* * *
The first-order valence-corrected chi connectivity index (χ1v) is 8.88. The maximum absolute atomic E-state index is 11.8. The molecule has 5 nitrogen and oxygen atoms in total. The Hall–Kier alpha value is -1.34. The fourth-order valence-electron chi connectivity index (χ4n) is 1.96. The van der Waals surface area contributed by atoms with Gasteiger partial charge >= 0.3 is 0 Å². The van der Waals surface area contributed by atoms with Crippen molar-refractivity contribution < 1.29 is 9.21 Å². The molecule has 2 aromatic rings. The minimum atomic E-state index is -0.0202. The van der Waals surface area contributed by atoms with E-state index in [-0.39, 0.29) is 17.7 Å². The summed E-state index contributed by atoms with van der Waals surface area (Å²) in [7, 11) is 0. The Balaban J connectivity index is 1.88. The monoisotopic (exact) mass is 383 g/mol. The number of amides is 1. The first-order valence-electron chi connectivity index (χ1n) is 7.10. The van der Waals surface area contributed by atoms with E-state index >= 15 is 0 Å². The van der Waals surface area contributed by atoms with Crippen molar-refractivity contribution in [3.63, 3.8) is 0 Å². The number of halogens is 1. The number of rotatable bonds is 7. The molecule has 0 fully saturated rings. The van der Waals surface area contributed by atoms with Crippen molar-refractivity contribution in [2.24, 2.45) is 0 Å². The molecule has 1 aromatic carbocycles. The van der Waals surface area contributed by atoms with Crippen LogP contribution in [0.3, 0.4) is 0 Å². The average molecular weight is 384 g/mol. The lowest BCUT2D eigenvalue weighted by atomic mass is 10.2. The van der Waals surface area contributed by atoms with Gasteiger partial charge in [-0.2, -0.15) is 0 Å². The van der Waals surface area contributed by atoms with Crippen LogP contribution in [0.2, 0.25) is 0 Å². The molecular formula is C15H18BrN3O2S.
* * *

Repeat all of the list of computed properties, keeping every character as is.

The first-order valence-corrected chi connectivity index (χ1v) is 8.88. The maximum absolute atomic E-state index is 11.8. The molecule has 5 nitrogen and oxygen atoms in total. The Hall–Kier alpha value is -1.34. The fourth-order valence-electron chi connectivity index (χ4n) is 1.96. The van der Waals surface area contributed by atoms with Gasteiger partial charge >= 0.3 is 0 Å². The van der Waals surface area contributed by atoms with Crippen molar-refractivity contribution < 1.29 is 9.21 Å². The molecule has 2 aromatic rings. The minimum atomic E-state index is -0.0202. The van der Waals surface area contributed by atoms with E-state index in [-0.39, 0.29) is 17.7 Å². The summed E-state index contributed by atoms with van der Waals surface area (Å²) in [7, 11) is 0. The Balaban J connectivity index is 1.88. The monoisotopic (exact) mass is 383 g/mol. The number of amides is 1. The first-order valence-electron chi connectivity index (χ1n) is 7.10. The van der Waals surface area contributed by atoms with E-state index >= 15 is 0 Å². The van der Waals surface area contributed by atoms with Crippen molar-refractivity contribution in [3.63, 3.8) is 0 Å². The number of halogens is 1. The number of rotatable bonds is 7. The molecule has 0 fully saturated rings. The van der Waals surface area contributed by atoms with Crippen molar-refractivity contribution in [2.24, 2.45) is 0 Å². The molecule has 1 aromatic carbocycles. The van der Waals surface area contributed by atoms with Crippen LogP contribution in [0.3, 0.4) is 0 Å². The average molecular weight is 384 g/mol. The lowest BCUT2D eigenvalue weighted by atomic mass is 10.2. The van der Waals surface area contributed by atoms with Gasteiger partial charge in [-0.2, -0.15) is 0 Å². The van der Waals surface area contributed by atoms with Crippen LogP contribution in [0.2, 0.25) is 0 Å². The molecular formula is C15H18BrN3O2S.